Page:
Going Beyond Surface Data

tennis racket

a shadow beneath the surface of a racket

Working in the business analytics arena, I’m always interested to learn about the myriad ways that organizational and business data can be mined and explored to reveal insights for enhanced decision-making, productivity and overall business improvement.

What excites me the most is when I hear about businesses that are using data mining and data analytics techniques to improve our quality and way of life.

One way of life is the way that we play (in my case, tennis, that is).

As a USTA League tennis player, you can imagine how excited I was to read about consumer sports analytics system provider PlaySight Interactive Ltd. and its new PlaySight™ Smart Court, which captures a player’s on-the-court performance data and enables the player to access a plethora of real-time and post-match, personal performance statistics. Talk about awesome!

While considering the concept of PlaySight Smart Courts and how the technology enables players to go beyond the court surface to discover new insights into their personal tennis games, I recently began to think a bit more philosophically and wondered…exactly how much lies beyond the surface of our lives?

What about you? How would you answer that question?

I tend to think that the universes inside each of us seem hidden and that we often make assumptions about others, based on surface realities that we see without “Smart Court”-access to their truths and feelings.

Would you agree? When you interact with others, how often do you consider what’s not being said? And, how often do you consider what you may be missing, as you consider their points of view?

While driving my car and listening to the SiriusXM radio Bluegrass Junction channel 61 earlier this week, I heard Joe Mullins & The Radio Ramblers sing their fantastic tune, Some Kind of War, a song that includes a lyric of advice that I think is appropriate to share as the conclusion of this post:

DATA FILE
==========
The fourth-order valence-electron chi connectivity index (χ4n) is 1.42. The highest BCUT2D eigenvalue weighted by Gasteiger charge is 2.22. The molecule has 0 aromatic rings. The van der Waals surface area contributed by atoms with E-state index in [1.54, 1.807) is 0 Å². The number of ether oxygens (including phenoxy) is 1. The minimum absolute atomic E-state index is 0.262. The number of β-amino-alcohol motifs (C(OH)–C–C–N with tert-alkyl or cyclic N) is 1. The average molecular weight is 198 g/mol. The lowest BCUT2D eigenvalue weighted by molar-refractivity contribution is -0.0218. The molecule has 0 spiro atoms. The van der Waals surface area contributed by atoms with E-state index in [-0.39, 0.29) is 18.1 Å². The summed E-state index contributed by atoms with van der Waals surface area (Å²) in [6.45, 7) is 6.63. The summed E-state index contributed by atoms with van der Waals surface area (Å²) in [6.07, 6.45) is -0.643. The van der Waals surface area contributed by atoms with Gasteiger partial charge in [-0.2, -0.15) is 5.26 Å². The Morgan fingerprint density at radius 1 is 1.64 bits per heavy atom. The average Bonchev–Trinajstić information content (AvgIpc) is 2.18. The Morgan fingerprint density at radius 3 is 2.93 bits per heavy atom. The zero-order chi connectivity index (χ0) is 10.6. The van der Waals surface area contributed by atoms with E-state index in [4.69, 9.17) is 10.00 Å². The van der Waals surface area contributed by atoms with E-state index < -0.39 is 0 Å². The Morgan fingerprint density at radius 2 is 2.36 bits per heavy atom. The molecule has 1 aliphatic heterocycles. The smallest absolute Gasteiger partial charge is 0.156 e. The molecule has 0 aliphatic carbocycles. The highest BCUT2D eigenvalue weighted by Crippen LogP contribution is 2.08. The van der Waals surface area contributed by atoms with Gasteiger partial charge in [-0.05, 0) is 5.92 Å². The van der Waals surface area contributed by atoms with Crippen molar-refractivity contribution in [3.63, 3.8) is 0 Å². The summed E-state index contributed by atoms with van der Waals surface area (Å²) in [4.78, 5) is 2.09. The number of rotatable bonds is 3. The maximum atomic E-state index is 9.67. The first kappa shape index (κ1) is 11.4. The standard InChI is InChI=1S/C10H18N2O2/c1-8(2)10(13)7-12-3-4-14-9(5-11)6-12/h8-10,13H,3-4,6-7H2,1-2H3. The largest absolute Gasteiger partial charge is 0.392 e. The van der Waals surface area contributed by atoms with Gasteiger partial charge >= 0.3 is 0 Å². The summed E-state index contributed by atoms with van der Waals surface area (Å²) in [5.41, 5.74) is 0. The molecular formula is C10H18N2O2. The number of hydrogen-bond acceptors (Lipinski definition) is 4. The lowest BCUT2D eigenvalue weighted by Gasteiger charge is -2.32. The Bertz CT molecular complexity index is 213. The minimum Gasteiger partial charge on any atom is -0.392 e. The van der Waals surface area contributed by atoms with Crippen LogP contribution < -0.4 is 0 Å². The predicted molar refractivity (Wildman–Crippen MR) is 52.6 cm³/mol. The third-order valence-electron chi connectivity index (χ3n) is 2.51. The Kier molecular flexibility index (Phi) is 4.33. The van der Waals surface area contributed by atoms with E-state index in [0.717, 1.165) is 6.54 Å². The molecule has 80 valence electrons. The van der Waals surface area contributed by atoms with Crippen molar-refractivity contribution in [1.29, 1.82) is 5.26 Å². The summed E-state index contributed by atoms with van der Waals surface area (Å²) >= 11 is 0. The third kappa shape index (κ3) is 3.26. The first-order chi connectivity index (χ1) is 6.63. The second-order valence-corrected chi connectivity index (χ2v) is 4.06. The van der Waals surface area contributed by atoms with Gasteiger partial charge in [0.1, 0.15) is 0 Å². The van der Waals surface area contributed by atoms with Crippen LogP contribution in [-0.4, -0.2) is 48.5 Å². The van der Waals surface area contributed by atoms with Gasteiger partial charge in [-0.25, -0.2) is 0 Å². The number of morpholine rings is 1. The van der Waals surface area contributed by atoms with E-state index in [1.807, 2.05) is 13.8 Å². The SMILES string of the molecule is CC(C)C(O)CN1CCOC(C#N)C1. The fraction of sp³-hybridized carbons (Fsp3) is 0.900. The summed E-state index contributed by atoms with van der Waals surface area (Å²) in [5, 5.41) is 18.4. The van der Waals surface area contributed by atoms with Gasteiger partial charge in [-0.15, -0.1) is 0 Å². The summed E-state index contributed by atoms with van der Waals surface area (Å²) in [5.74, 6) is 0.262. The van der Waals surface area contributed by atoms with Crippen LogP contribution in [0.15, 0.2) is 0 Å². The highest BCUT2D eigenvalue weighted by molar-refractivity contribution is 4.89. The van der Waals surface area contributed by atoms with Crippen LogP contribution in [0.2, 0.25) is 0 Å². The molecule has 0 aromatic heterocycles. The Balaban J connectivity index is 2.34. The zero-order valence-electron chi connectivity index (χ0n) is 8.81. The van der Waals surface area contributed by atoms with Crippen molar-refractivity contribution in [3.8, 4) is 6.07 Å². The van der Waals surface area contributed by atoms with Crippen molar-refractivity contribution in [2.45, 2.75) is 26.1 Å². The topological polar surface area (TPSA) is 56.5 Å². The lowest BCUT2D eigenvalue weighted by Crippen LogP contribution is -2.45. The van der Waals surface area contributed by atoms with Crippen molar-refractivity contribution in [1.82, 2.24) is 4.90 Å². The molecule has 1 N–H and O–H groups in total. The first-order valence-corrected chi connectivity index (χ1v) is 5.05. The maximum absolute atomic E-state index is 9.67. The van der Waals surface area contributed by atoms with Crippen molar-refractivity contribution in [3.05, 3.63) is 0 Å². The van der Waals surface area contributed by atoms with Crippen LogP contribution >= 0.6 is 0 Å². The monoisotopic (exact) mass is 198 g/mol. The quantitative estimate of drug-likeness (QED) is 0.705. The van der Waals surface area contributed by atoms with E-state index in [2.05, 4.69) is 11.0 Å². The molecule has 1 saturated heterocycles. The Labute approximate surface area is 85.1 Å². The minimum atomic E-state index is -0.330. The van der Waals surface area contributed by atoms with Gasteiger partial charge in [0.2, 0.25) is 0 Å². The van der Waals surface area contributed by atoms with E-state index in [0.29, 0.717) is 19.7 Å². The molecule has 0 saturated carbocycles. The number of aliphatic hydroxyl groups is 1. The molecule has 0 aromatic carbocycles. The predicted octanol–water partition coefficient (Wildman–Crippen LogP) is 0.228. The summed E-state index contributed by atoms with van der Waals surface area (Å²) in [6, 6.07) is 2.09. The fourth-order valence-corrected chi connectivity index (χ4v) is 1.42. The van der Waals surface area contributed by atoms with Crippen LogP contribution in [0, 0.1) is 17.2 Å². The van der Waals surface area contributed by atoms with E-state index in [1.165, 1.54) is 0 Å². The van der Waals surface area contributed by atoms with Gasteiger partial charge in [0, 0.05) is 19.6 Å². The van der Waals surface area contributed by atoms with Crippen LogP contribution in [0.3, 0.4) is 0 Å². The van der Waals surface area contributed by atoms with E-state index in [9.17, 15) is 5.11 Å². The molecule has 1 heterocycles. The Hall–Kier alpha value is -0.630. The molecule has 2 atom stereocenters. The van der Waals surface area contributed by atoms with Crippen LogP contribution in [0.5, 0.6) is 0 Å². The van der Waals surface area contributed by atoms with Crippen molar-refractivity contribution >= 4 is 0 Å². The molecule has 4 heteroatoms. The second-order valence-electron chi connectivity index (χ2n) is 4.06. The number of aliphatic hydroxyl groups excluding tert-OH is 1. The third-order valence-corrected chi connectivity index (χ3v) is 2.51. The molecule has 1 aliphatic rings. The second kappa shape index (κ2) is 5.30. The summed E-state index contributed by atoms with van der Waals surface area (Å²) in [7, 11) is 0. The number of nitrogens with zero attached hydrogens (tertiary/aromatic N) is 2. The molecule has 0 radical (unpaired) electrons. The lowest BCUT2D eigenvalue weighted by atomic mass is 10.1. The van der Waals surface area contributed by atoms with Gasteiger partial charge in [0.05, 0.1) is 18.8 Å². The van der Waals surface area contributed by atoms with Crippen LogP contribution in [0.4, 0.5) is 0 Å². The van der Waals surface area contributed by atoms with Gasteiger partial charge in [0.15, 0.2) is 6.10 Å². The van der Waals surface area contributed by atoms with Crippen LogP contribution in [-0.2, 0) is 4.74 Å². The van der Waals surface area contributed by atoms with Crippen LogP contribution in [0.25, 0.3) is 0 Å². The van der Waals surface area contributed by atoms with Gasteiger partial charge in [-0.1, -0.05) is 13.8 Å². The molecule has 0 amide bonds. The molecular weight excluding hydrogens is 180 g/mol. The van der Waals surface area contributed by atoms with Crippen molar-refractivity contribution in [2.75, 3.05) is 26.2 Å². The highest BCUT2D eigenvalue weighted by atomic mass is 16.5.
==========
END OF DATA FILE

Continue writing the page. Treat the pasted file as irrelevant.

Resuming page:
Lord, help me stop and understand, before I rush to judge my fellow man.


  1. The analysis you describe is what coaches in most countries do for kids in Europe except some countries like UK. No surprises then Andy Murray lived his teens in Spain to learn tennis.

    I suppose one thing Big Data could pick out is how often your views of someone are dictated by one or two incidents rather than the whole truth e.g. on a quiz team I might think someone is brilliant because of 1 or 2 contributions that are noticeable but that statistically they’re not great (sort of like what happens on the Weakest Link all the time). That could be documented by hand, but a machine can do it without tiring or being biased e.g. forgetting or fudging data.

    Maybe if I take golf up again I could do with putting sensors in my ball and clubs and having a little machine spot things for me. Psychology is hugely important in golf but sometimes we get so caught up in trying to think positive that we miss things that a machine would unemotionally find. E.g. when I was a kid I often put the ball in a lake on the 13th fairway down my local club – I thought it was psychological until someone pointed out that the reason was the way the ground subtly sloped down behind the lake. From then on I addressed the ball accordingly and never hit the lake much.

    • Thanks for reading my post, Liam. Interesting idea about analyzing how many incidents may dictate one’s views. Also, I play golf on occasion and agree that analyzing self-performance data on the greens would likely make a difference and yield improvements. Gotta keep the balls out of the ponds! 🙂

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